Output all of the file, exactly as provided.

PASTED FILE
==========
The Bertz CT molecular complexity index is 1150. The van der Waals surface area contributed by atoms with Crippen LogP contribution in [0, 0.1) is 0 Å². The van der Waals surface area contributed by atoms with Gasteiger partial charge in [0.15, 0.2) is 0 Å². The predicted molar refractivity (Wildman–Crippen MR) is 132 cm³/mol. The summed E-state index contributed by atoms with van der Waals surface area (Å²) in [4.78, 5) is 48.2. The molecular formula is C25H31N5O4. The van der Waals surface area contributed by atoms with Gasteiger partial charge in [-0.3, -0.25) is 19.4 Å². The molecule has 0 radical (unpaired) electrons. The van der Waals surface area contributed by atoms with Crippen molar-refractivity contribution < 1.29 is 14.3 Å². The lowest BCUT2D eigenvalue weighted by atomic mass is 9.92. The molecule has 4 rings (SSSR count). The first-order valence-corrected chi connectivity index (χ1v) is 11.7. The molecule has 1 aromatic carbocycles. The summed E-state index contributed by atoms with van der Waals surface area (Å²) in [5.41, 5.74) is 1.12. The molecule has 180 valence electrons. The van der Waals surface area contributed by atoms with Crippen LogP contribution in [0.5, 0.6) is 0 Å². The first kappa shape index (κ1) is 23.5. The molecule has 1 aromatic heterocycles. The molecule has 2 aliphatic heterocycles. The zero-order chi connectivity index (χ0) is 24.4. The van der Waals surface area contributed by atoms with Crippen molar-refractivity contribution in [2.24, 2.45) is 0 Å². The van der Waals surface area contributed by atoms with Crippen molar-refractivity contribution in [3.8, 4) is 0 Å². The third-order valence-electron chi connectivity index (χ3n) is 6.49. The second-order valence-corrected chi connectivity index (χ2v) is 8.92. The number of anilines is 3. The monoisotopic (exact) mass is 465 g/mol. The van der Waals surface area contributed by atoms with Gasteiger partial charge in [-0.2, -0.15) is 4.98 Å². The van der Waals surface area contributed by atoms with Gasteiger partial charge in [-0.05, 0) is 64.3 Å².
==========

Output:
The Bertz CT molecular complexity index is 1150. The van der Waals surface area contributed by atoms with Crippen LogP contribution in [0, 0.1) is 0 Å². The van der Waals surface area contributed by atoms with Gasteiger partial charge in [0.15, 0.2) is 0 Å². The predicted molar refractivity (Wildman–Crippen MR) is 132 cm³/mol. The summed E-state index contributed by atoms with van der Waals surface area (Å²) in [4.78, 5) is 48.2. The molecular formula is C25H31N5O4. The van der Waals surface area contributed by atoms with Gasteiger partial charge in [-0.3, -0.25) is 19.4 Å². The molecule has 0 radical (unpaired) electrons. The van der Waals surface area contributed by atoms with Crippen molar-refractivity contribution < 1.29 is 14.3 Å². The lowest BCUT2D eigenvalue weighted by atomic mass is 9.92. The molecule has 4 rings (SSSR count). The first-order valence-corrected chi connectivity index (χ1v) is 11.7. The molecule has 1 aromatic carbocycles. The summed E-state index contributed by atoms with van der Waals surface area (Å²) in [5.41, 5.74) is 1.12. The molecule has 180 valence electrons. The van der Waals surface area contributed by atoms with Crippen LogP contribution in [0.5, 0.6) is 0 Å². The first kappa shape index (κ1) is 23.5. The molecule has 1 aromatic heterocycles. The molecule has 2 aliphatic heterocycles. The zero-order chi connectivity index (χ0) is 24.4. The van der Waals surface area contributed by atoms with Crippen molar-refractivity contribution in [2.24, 2.45) is 0 Å². The van der Waals surface area contributed by atoms with Crippen molar-refractivity contribution in [3.8, 4) is 0 Å². The third-order valence-electron chi connectivity index (χ3n) is 6.49. The second-order valence-corrected chi connectivity index (χ2v) is 8.92. The number of anilines is 3. The monoisotopic (exact) mass is 465 g/mol. The van der Waals surface area contributed by atoms with Gasteiger partial charge in [-0.2, -0.15) is 4.98 Å². The van der Waals surface area contributed by atoms with Gasteiger partial charge in [-0.05, 0) is 64.3 Å².